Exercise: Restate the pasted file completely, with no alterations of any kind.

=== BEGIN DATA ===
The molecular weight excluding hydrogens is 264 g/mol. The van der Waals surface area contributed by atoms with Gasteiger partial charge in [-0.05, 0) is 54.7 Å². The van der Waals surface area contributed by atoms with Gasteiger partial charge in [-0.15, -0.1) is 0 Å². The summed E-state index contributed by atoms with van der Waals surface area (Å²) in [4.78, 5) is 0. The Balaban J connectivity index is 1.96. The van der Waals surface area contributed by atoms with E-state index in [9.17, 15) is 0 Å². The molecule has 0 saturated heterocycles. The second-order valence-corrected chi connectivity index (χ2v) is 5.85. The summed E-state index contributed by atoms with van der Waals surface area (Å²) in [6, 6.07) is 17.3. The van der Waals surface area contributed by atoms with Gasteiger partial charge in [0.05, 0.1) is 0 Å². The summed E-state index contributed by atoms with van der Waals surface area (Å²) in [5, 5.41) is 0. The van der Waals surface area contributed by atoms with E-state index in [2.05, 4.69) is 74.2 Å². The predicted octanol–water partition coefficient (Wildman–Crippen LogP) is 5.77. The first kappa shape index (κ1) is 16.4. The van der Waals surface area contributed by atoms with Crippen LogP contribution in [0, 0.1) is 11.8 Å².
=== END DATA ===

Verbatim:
The molecular weight excluding hydrogens is 264 g/mol. The van der Waals surface area contributed by atoms with Gasteiger partial charge in [-0.05, 0) is 54.7 Å². The van der Waals surface area contributed by atoms with Gasteiger partial charge in [-0.15, -0.1) is 0 Å². The summed E-state index contributed by atoms with van der Waals surface area (Å²) in [4.78, 5) is 0. The Balaban J connectivity index is 1.96. The van der Waals surface area contributed by atoms with E-state index in [9.17, 15) is 0 Å². The molecule has 0 saturated heterocycles. The second-order valence-corrected chi connectivity index (χ2v) is 5.85. The summed E-state index contributed by atoms with van der Waals surface area (Å²) in [6, 6.07) is 17.3. The van der Waals surface area contributed by atoms with Gasteiger partial charge in [0.05, 0.1) is 0 Å². The summed E-state index contributed by atoms with van der Waals surface area (Å²) in [5, 5.41) is 0. The van der Waals surface area contributed by atoms with E-state index in [2.05, 4.69) is 74.2 Å². The predicted octanol–water partition coefficient (Wildman–Crippen LogP) is 5.77. The first kappa shape index (κ1) is 16.4. The van der Waals surface area contributed by atoms with Crippen LogP contribution in [0, 0.1) is 11.8 Å².